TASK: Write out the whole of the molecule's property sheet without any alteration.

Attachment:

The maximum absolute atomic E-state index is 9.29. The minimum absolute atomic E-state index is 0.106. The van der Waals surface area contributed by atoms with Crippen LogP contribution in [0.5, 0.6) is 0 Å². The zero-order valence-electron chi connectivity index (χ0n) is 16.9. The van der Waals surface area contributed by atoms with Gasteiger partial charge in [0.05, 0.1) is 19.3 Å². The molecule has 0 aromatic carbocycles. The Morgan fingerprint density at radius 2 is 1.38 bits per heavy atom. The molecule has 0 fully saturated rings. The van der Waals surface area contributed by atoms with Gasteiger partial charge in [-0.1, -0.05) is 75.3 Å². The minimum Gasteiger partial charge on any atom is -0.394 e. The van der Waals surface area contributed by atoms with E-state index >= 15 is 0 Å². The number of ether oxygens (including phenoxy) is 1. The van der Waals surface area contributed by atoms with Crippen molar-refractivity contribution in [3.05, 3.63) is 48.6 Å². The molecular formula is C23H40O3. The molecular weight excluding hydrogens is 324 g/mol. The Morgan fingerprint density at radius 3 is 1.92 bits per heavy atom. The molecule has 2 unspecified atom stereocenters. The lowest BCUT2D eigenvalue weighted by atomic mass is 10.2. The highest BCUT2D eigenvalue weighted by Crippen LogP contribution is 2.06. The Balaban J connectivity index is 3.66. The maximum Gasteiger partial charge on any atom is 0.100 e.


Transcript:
The maximum absolute atomic E-state index is 9.29. The minimum absolute atomic E-state index is 0.106. The van der Waals surface area contributed by atoms with Crippen LogP contribution in [0.5, 0.6) is 0 Å². The zero-order valence-electron chi connectivity index (χ0n) is 16.9. The van der Waals surface area contributed by atoms with Gasteiger partial charge in [0.05, 0.1) is 19.3 Å². The molecule has 0 aromatic carbocycles. The Morgan fingerprint density at radius 2 is 1.38 bits per heavy atom. The molecule has 0 fully saturated rings. The van der Waals surface area contributed by atoms with Gasteiger partial charge in [-0.1, -0.05) is 75.3 Å². The minimum Gasteiger partial charge on any atom is -0.394 e. The van der Waals surface area contributed by atoms with E-state index >= 15 is 0 Å². The number of ether oxygens (including phenoxy) is 1. The van der Waals surface area contributed by atoms with Crippen molar-refractivity contribution in [3.05, 3.63) is 48.6 Å². The molecular formula is C23H40O3. The molecular weight excluding hydrogens is 324 g/mol. The Morgan fingerprint density at radius 3 is 1.92 bits per heavy atom. The molecule has 2 unspecified atom stereocenters. The lowest BCUT2D eigenvalue weighted by atomic mass is 10.2. The highest BCUT2D eigenvalue weighted by Crippen LogP contribution is 2.06. The Balaban J connectivity index is 3.66. The maximum Gasteiger partial charge on any atom is 0.100 e.